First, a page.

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Five Essential Books for Beginning Fiction Writers by Matt Huston

If you’re like most beginning writers, chances are you’re looking to improve your craft. Like most everything else, practice is essential to becoming a better writer. Therefore, it’s important to write as much as possible. But it’s also vital to learn how to write well. The following five books are great resources for any beginner writer. They’ll not only motivate you to write more, but they’ll also show you how to write better.

Lifelong Writing Habit: The Secret to Writing Every Day: Write Faster, Write Smarter by Chris Fox

Coming in at around 100 pages, this book is a quick and easy read. But don’t let the shortness of it fool you. It’s full of tips and tricks to motivate you to write every single day. It also teaches you how to get organized, how to set and accomplish writing goals, and how to adopt writing habits that will last. There are also great writing exercises at the end, which are very helpful. It’s not difficult to blow through this entire book in a weekend, or maybe even in a single day. It’s a quick read, packed with valuable, easy to understand information.

Where Do You Get Your Ideas?: A Writer’s Guide to Transforming Notions into Narratives by Fred White

Once you develop good writing habits and gather at least a few tools to improve your writing, the next step is getting ideas for writing. If you struggle coming up with ideas for storylines, then this book is for you. Fred White’s writing style is very laid back and easy to understand. He’s packed tons of great advice about where and how to find great story ideas. He shows how to begin with a premise and then develop that idea all the way to a full-blown storyline. There are also 75 potential ideas included in the book, which will help you get started with your own creativity.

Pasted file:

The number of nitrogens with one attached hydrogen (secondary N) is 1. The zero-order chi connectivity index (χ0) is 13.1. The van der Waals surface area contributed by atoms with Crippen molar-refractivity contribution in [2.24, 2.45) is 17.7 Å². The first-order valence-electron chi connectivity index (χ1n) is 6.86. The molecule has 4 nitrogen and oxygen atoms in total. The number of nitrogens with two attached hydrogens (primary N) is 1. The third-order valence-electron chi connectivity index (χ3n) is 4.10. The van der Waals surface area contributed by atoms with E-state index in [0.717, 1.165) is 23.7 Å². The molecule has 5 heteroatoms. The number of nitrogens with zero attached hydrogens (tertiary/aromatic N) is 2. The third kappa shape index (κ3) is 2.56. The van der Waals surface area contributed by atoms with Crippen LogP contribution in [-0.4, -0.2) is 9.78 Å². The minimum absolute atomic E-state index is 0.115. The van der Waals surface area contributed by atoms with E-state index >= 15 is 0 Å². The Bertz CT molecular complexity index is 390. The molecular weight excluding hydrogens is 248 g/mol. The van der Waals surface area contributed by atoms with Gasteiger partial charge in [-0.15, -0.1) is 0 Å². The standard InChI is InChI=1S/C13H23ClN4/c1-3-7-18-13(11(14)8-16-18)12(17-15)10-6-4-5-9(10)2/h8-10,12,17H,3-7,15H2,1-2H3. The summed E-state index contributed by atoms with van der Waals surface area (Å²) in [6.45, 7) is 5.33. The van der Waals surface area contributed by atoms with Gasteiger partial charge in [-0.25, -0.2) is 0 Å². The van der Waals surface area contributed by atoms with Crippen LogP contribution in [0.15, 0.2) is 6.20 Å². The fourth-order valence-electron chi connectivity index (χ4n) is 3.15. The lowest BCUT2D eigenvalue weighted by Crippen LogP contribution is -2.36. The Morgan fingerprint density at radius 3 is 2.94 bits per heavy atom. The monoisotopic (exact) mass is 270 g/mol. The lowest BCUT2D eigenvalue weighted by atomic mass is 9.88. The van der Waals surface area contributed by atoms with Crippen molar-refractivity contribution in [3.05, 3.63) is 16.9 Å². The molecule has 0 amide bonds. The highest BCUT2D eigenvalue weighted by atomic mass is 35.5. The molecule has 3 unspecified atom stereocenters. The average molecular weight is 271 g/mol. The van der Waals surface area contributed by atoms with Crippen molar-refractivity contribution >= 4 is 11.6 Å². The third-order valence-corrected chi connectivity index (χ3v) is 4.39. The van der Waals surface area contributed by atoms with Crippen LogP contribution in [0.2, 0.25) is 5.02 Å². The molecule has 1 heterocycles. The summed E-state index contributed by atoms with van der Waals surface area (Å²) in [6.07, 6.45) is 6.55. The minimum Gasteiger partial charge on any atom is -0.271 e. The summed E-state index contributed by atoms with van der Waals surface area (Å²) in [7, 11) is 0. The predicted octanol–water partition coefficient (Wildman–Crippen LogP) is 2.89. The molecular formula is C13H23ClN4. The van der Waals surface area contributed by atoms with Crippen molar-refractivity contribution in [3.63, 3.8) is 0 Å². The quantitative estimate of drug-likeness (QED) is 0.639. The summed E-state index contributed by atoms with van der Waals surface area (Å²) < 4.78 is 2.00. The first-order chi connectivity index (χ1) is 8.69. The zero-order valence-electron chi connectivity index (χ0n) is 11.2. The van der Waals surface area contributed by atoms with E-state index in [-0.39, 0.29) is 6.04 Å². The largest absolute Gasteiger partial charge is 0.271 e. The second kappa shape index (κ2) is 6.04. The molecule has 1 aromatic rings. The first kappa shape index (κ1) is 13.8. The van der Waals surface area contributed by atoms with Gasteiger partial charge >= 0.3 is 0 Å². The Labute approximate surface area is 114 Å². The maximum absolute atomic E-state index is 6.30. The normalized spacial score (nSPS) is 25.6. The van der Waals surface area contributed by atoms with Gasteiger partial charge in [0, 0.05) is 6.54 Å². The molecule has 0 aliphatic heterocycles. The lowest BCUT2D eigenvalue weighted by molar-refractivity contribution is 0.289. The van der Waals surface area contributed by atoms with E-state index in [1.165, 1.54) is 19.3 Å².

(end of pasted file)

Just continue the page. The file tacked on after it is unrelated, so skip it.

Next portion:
How to Write a Novel Using the Snowflake Method by Randy Ingermanson

There are generally two types of writers, those who sit down and write by the seat of their pants (called “pantsers”) and those who plan ahead of time (called “planners,” of course). If you’re a “planner” or think you want to be, then this book might be perfect for you. It’s a really fun read, and it goes into step-by-step detail about how to plan your story from beginning to end. It helps keep everything organized and identifies plot holes before they become a major problem. This book, and the Snowflake Method, is even helpful for “pantsers” on a second or third rewrite of a story because it forces writers to look at their story in a different, less personal way, which is essential during the rewriting process.

Story Engineering by Larry Brooks

This book is written for “planners” and has tons of great information for new writers. It’s all about how to plan out and structure a story. Just as a warning, the writer, Larry Brooks, tends to belabor getting to his points, and that can be slightly irritating. But once he does get around to it, all his points are crucial and useful. If you want to be able to plan your book, but the mere thought of sitting down and planning it stresses you out, then this book is definitely for you. Brooks removes the stress of planning by providing detailed, priceless information that will undoubtedly improve any writers craft.

On Writing: A Memoir of The Craft by Stephen King

There’s a decent percentage of writers who consider this to be the best writing book ever written. The first part of the book centers on King’s life – his childhood and his journey to becoming one of the most famous authors in the world. His story is both inspirational and motivational. The second part of the book is full of invaluable writing advice. King covers everything from how to write a solid sentence to how to write a bestselling novel, and he does it all without coming off preachy. He even includes a painless and educational section on grammar. Regardless of how you might feel about King’s works, this book is a must-read for all writers at every level.

Final word

If you’re serious about being a writer, then it’s time to get serious about your writing. You need to write as much as possible, and you also need to learn about the craft of writing. The five books above will motivate you to write more while giving you the tools to write better. Each of the books are unique, but they all have one thing in common: They’ll most certainly make you a better writer.

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